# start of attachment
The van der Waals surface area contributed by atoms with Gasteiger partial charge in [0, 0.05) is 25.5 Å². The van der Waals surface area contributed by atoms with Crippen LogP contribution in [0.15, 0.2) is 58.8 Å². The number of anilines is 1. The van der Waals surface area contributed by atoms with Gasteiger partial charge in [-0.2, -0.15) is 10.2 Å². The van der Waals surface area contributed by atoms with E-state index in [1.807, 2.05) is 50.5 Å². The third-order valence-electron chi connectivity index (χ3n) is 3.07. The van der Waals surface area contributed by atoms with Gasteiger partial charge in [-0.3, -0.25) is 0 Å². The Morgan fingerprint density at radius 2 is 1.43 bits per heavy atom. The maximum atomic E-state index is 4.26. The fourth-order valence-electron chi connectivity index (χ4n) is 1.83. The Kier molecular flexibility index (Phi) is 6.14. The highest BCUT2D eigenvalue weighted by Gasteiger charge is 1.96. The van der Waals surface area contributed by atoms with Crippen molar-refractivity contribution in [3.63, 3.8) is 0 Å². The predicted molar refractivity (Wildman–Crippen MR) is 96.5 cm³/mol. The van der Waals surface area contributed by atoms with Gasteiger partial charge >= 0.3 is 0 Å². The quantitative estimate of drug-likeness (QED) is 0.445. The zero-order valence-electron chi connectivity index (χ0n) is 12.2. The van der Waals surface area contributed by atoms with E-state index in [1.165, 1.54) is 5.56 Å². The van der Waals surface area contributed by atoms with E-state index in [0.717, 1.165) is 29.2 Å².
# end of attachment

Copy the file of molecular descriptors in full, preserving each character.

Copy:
The van der Waals surface area contributed by atoms with Gasteiger partial charge in [0, 0.05) is 25.5 Å². The van der Waals surface area contributed by atoms with Crippen LogP contribution in [0.15, 0.2) is 58.8 Å². The number of anilines is 1. The van der Waals surface area contributed by atoms with Gasteiger partial charge in [-0.2, -0.15) is 10.2 Å². The van der Waals surface area contributed by atoms with E-state index in [1.807, 2.05) is 50.5 Å². The third-order valence-electron chi connectivity index (χ3n) is 3.07. The van der Waals surface area contributed by atoms with Gasteiger partial charge in [-0.3, -0.25) is 0 Å². The Morgan fingerprint density at radius 2 is 1.43 bits per heavy atom. The maximum atomic E-state index is 4.26. The fourth-order valence-electron chi connectivity index (χ4n) is 1.83. The Kier molecular flexibility index (Phi) is 6.14. The highest BCUT2D eigenvalue weighted by Gasteiger charge is 1.96. The van der Waals surface area contributed by atoms with Crippen molar-refractivity contribution in [3.63, 3.8) is 0 Å². The predicted molar refractivity (Wildman–Crippen MR) is 96.5 cm³/mol. The van der Waals surface area contributed by atoms with Gasteiger partial charge >= 0.3 is 0 Å². The quantitative estimate of drug-likeness (QED) is 0.445. The zero-order valence-electron chi connectivity index (χ0n) is 12.2. The van der Waals surface area contributed by atoms with E-state index in [1.165, 1.54) is 5.56 Å². The van der Waals surface area contributed by atoms with E-state index in [0.717, 1.165) is 29.2 Å².